An op-ed by Valérie Paulet
For the last 6 years, the international community has failed to end the massacre of civilian in Syria. Effective prosecution has been repeatedly impeded at the international level. Will these crimes therefore stay unpunished? Not necessarily, as some States are tackling impunity at national level through universal jurisdiction.
Some crimes, such as bombing civilians, using chemical weapons or inflicting torture, are too heinous to be left unpunished. They shock the conscience and threaten the international peace and security. The perpetrators must be brought to justice.
Yet the ICC has a specific mandate, focused on the prosecution of those bearing the greatest responsibility in States that have ratified, or accepted, the Rome Statute.
Within that group, the ICC only has jurisdiction if States are unwilling or unable to prosecute alleged perpetrators. The level of “unwillingness” is difficult to assess: In Colombia for instance, the ICC has never asserted its jurisdiction arguing that some culprits – low-rank FARC and paramilitaries – had been judged before national courts.
These restrictions leave thousands of victims outside of the ICC’s scope – including Syrian victims, for instance, since the country has not ratified the Rome Statute. But restrictions also leave an avenue for States to step in.
Universal jurisdiction in action
Thanks to the principle of universal jurisdiction, States can prosecute criminals who are on their territory, regardless of where the crimes may have been committed or of the nationality of the perpetrators and the victims. The crimes covered by universal jurisdiction include genocide, crimes against humanity, war crimes, torture and enforced disappearances. The interest of such procedures for lawless regions, such as Syria, is obvious.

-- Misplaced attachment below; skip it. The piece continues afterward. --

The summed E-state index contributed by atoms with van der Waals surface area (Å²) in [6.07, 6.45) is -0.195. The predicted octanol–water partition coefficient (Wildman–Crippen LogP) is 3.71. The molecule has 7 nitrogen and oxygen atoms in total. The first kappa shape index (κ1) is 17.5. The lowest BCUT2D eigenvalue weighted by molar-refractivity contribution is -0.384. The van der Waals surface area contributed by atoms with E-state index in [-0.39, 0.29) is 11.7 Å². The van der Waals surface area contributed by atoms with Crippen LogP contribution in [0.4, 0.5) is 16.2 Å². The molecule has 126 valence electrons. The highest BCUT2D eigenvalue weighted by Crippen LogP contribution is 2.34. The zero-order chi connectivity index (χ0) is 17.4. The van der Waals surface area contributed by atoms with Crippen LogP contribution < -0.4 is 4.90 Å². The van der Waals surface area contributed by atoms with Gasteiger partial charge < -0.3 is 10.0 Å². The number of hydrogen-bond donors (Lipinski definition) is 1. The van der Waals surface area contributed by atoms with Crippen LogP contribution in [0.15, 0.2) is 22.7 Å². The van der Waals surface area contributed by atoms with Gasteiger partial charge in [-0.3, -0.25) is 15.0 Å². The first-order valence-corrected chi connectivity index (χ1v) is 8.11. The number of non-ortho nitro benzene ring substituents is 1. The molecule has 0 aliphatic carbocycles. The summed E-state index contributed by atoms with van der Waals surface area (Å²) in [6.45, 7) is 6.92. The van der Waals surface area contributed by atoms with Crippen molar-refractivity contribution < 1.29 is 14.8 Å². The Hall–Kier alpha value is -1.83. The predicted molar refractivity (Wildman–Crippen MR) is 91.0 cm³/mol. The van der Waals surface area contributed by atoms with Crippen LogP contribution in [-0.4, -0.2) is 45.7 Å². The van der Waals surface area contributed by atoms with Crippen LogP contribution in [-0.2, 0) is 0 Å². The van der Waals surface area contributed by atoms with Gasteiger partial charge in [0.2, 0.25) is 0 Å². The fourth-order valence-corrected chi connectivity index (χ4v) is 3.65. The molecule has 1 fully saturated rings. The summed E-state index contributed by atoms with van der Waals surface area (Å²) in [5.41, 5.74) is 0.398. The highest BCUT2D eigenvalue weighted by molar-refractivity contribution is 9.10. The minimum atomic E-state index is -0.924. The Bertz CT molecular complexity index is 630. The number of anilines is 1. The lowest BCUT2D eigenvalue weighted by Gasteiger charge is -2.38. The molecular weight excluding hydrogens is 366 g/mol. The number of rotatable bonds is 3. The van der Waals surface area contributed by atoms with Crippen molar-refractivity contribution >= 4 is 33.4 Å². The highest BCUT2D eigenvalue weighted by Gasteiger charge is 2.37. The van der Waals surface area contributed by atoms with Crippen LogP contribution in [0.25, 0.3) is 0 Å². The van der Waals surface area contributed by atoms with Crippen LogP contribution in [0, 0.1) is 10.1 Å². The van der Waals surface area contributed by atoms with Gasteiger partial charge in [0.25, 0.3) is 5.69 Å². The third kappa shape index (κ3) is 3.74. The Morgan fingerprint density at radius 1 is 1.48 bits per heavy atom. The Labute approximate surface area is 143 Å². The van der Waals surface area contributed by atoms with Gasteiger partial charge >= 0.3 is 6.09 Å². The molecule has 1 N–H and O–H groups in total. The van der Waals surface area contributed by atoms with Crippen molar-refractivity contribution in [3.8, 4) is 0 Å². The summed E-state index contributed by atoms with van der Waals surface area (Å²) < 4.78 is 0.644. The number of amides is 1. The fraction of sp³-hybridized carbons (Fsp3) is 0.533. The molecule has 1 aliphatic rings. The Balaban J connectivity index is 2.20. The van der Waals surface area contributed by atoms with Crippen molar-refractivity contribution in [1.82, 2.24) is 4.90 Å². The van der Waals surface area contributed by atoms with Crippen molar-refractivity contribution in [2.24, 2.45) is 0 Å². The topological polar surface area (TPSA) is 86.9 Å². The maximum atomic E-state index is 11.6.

In March 2017, TRIAL International published its third annual report on universal jurisdiction, Make Way For Justice #3. Reviewing 47 cases in 13 different countries, the reports reflects the realization of a promise made by several States: these international crimes cannot remain unpunished.
Prominent examples in the report – such as Chadian ex-dictator Hissène Habré – show that universal jurisdiction leads to concrete results. In 2016, 11 Syrian war crime suspects were arrested, and four of them were convicted. Between Finland, Germany and Sweden, 3 Iraqi nationals were convicted for war crimes and 4 others are currently on trial.
Without universal jurisdiction, these perpetrators would never have faced justice. From low-rank criminals to non-ICC State members, universal jurisdiction is acting as a tool for victims, a new avenue for justice.
ICC and Universal Jurisdiction: two ways for one fight
Because the ICC can only deal with a limited number of cases, the Office of the Prosecutor of the ICC (OTP) should place the cooperation with prosecuting States at the center of its strategy. Their goal is the same: reducing safe havens for international criminals.
A number of States have established war crimes units, with specialized police, prosecutions and immigration units dedicated to investigating international crimes.
But these units are facing extraordinary challenges, and their resources fall well short of covering the exceptional complexity of their investigations: gathering evidence in war zone, contacting victims and witnesses of crimes committed abroad years ago, difficulties in international cooperation, translation, etc.
War crimes units would no doubt benefit from an enhanced cooperation with the OTP’s specialized investigators expertise and resources. This is particularly true where national authorities carry out investigations in the same conflict zone than the ICC.
The newly created mechanism on crimes committed in Syria will provide great opportunities for States to assert their jurisdiction. It is time for all prosecuting actors to walk the talk when it comes to fighting impunity, and allocate sufficient means to that cause.
Valérie Paulet, TRIAL Watch coordinator
Article originally published on the Coalition for the International Criminal Court website